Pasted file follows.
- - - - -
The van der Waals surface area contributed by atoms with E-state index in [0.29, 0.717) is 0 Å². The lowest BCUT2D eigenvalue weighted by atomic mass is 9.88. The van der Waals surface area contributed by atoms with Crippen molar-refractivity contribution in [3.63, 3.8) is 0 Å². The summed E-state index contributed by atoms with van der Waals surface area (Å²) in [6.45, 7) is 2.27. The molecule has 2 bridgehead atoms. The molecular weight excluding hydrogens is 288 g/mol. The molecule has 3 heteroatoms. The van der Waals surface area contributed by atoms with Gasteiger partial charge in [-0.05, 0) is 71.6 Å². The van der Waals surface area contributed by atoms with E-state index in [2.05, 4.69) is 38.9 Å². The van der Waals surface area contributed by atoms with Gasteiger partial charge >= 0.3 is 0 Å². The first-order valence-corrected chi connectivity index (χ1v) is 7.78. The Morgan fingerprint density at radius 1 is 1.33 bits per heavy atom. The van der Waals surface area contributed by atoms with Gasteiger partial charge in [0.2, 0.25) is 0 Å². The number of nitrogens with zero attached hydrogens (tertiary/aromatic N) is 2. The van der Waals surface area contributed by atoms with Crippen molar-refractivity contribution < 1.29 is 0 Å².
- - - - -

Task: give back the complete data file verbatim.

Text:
The van der Waals surface area contributed by atoms with E-state index in [0.29, 0.717) is 0 Å². The lowest BCUT2D eigenvalue weighted by atomic mass is 9.88. The van der Waals surface area contributed by atoms with Crippen molar-refractivity contribution in [3.63, 3.8) is 0 Å². The summed E-state index contributed by atoms with van der Waals surface area (Å²) in [6.45, 7) is 2.27. The molecule has 2 bridgehead atoms. The molecular weight excluding hydrogens is 288 g/mol. The molecule has 3 heteroatoms. The van der Waals surface area contributed by atoms with Gasteiger partial charge in [-0.05, 0) is 71.6 Å². The van der Waals surface area contributed by atoms with E-state index in [2.05, 4.69) is 38.9 Å². The van der Waals surface area contributed by atoms with Gasteiger partial charge >= 0.3 is 0 Å². The first-order valence-corrected chi connectivity index (χ1v) is 7.78. The Morgan fingerprint density at radius 1 is 1.33 bits per heavy atom. The van der Waals surface area contributed by atoms with Gasteiger partial charge in [0.2, 0.25) is 0 Å². The number of nitrogens with zero attached hydrogens (tertiary/aromatic N) is 2. The van der Waals surface area contributed by atoms with Crippen molar-refractivity contribution < 1.29 is 0 Å².